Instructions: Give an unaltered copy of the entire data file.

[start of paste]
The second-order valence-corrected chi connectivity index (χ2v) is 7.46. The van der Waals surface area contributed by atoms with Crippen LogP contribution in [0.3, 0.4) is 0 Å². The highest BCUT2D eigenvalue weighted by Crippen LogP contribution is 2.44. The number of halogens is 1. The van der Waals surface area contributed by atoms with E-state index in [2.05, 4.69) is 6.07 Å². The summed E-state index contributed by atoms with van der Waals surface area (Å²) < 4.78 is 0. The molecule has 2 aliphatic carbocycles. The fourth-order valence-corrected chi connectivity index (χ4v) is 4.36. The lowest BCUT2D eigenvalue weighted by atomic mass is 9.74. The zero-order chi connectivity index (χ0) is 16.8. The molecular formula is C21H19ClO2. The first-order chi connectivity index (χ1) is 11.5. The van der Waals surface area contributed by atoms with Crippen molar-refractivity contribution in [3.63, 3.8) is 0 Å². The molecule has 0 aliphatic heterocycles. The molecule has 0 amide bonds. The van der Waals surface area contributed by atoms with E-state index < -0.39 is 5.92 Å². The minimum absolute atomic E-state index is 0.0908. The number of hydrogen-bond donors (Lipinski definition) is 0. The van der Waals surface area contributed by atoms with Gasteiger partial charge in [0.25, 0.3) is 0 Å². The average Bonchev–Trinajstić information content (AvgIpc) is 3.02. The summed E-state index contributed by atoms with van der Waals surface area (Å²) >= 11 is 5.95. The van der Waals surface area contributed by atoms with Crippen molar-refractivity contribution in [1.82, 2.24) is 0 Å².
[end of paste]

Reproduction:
The second-order valence-corrected chi connectivity index (χ2v) is 7.46. The van der Waals surface area contributed by atoms with Crippen LogP contribution in [0.3, 0.4) is 0 Å². The highest BCUT2D eigenvalue weighted by Crippen LogP contribution is 2.44. The number of halogens is 1. The van der Waals surface area contributed by atoms with E-state index in [2.05, 4.69) is 6.07 Å². The summed E-state index contributed by atoms with van der Waals surface area (Å²) < 4.78 is 0. The molecule has 2 aliphatic carbocycles. The fourth-order valence-corrected chi connectivity index (χ4v) is 4.36. The lowest BCUT2D eigenvalue weighted by atomic mass is 9.74. The zero-order chi connectivity index (χ0) is 16.8. The molecular formula is C21H19ClO2. The first-order chi connectivity index (χ1) is 11.5. The van der Waals surface area contributed by atoms with Crippen molar-refractivity contribution in [3.63, 3.8) is 0 Å². The molecule has 0 aliphatic heterocycles. The molecule has 0 amide bonds. The van der Waals surface area contributed by atoms with E-state index < -0.39 is 5.92 Å². The minimum absolute atomic E-state index is 0.0908. The number of hydrogen-bond donors (Lipinski definition) is 0. The van der Waals surface area contributed by atoms with Gasteiger partial charge in [0.25, 0.3) is 0 Å². The average Bonchev–Trinajstić information content (AvgIpc) is 3.02. The summed E-state index contributed by atoms with van der Waals surface area (Å²) >= 11 is 5.95. The van der Waals surface area contributed by atoms with Crippen molar-refractivity contribution in [1.82, 2.24) is 0 Å².